There are accidental ways to meet your end in the great outdoors. These are five of the most unpleasant, ignominious, and terrifying ways to go.
The radiation from cellphones might cause cancer.
Like microwaves, cellphones give off nonionizing radiation—the safe kind. Although it doesn’t have the protective metal mesh that keeps microwaves from escaping, your phone gives off less than 1 watt of energy compared to 2,000 to 3,000 with a microwave.
PLUGGING IN AN APPLIANCE WHILE YOUR HANDS ARE WET
Moisture will transfer the current from the plug to you.
Each year, an estimated 500 to 1,000 deaths are caused by electrical injuries. Since most water contains impurities and conducts electricity extremely well, and electric currents tend to flow where there is the least resistance, they will usually go through that water—and into you—if the opportunity presents itself. Plus, wet skin has a lower resistance than dry skin. You could get a fatal shock to your heart.
GETTING SHOT ACCIDENTALLY
Bullets do irreparable damage to your insides.
If a major organ or blood vessel is hit, you better hope your will is up to date. A 1998 study found that less than 10 percent of people shot in the heart will survive. Only 5 percent of the approximately 20,000 people shot in the head each year live. Bullet wounds to most of the rest of your body—80 percent of it—are typically nonfatal.
FALLING FROM A CLIFF
Your arms fly outward as if to grab something, but there is nothing to grab. You’ve been free-soloing—climbing without a rope or a partner to catch your fall. What were you thinking? You might ask yourself that, but it’s too late. Gravity accelerates your body. You plummet 30 feet—the equivalent of a three-story building—in 1.4 seconds, the time it takes to say, “How are you this morning?”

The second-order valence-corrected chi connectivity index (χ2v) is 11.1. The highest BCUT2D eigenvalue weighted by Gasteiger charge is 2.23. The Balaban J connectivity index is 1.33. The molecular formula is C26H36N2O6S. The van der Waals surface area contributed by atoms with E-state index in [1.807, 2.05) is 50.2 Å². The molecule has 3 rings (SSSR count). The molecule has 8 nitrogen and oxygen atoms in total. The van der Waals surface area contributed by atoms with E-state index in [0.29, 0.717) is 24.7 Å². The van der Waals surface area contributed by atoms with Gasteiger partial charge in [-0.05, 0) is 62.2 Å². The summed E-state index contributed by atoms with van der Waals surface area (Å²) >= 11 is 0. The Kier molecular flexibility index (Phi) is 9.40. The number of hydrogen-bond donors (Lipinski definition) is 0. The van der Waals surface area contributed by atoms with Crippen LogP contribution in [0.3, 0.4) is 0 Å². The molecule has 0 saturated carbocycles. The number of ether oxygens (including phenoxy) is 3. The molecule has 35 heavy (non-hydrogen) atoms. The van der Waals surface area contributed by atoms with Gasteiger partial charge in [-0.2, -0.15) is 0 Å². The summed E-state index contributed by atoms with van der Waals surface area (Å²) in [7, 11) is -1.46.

Crack! Your right leg strikes a projection from the wall and you tumble another 20 feet before landing on a granite ledge. The valley is still a hundred feet below.
You try to breathe, but the force of the fall has compressed your diaphragm, pushing the air out of your lungs. You manage a short spasmodic gasp, then another. A wave of nausea wells up from your gut and you vomit your breakfast in a long arc over the ledge. Your body instinctively knows that it must rally its defenses after such a severe blow. Digesting food would sap too much energy.
Call it a copout, but there’s something to be said for the utter misery of dying in a plane crash. Like a lot of our Worst Ways to Die, it’s not necessarily the death part that’s going to be so awful. It’s the utter inevitability that accompanies the long moments before it all ends.
Let’s just get the awful facts straight, so you know what you’re dealing with when the plane starts to go down. First of all, you’re probably about 6 miles (31,680 feet or 9,656 meters) in the sky. If you’re in a real free fall, hypoxia might set in and you’ll be unconscious for roughly the first mile of the fall because of lack of oxygen.
But then you’ll wake up — hooray? — to discover you’re still plunging 120 miles per hour (193 kilometers per hour), and still have a full two or three minutes to go from about a 30,000 foot cruising altitude to the very hard and unforgiving ground.
Maybe the worst part of a plane crash is that it’s a common fear, as well. Let’s be honest; the worst way to die is a deeply personal choice. If you fear air travel, your imagination soars about sputtering engines, clipped wings and the like. If you fear snakes. … well, read on.